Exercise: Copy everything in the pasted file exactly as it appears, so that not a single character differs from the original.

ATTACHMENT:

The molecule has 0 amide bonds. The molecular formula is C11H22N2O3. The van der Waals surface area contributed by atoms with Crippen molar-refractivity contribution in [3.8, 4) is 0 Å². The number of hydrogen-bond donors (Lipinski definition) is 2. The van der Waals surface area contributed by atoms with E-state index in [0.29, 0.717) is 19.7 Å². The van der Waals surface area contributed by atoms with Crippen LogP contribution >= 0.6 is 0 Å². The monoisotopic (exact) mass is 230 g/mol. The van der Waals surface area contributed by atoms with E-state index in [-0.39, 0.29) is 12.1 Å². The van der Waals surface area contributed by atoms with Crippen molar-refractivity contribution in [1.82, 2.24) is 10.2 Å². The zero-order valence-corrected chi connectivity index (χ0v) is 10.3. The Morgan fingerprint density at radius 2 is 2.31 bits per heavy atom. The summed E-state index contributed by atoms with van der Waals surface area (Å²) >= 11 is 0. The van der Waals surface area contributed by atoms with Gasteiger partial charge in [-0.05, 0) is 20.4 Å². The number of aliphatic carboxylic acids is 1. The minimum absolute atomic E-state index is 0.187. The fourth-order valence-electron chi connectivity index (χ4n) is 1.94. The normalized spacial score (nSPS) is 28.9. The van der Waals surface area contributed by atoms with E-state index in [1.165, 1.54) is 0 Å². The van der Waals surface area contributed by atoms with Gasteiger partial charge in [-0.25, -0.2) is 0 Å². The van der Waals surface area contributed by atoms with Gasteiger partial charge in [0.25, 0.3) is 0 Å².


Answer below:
The molecule has 0 amide bonds. The molecular formula is C11H22N2O3. The van der Waals surface area contributed by atoms with Crippen molar-refractivity contribution in [3.8, 4) is 0 Å². The number of hydrogen-bond donors (Lipinski definition) is 2. The van der Waals surface area contributed by atoms with E-state index in [0.29, 0.717) is 19.7 Å². The van der Waals surface area contributed by atoms with Crippen LogP contribution >= 0.6 is 0 Å². The monoisotopic (exact) mass is 230 g/mol. The van der Waals surface area contributed by atoms with E-state index in [-0.39, 0.29) is 12.1 Å². The van der Waals surface area contributed by atoms with Crippen molar-refractivity contribution in [1.82, 2.24) is 10.2 Å². The zero-order valence-corrected chi connectivity index (χ0v) is 10.3. The Morgan fingerprint density at radius 2 is 2.31 bits per heavy atom. The summed E-state index contributed by atoms with van der Waals surface area (Å²) >= 11 is 0. The van der Waals surface area contributed by atoms with Gasteiger partial charge in [-0.05, 0) is 20.4 Å². The number of aliphatic carboxylic acids is 1. The minimum absolute atomic E-state index is 0.187. The fourth-order valence-electron chi connectivity index (χ4n) is 1.94. The normalized spacial score (nSPS) is 28.9. The van der Waals surface area contributed by atoms with E-state index in [1.165, 1.54) is 0 Å². The van der Waals surface area contributed by atoms with Gasteiger partial charge in [-0.25, -0.2) is 0 Å². The van der Waals surface area contributed by atoms with Gasteiger partial charge in [0.25, 0.3) is 0 Å².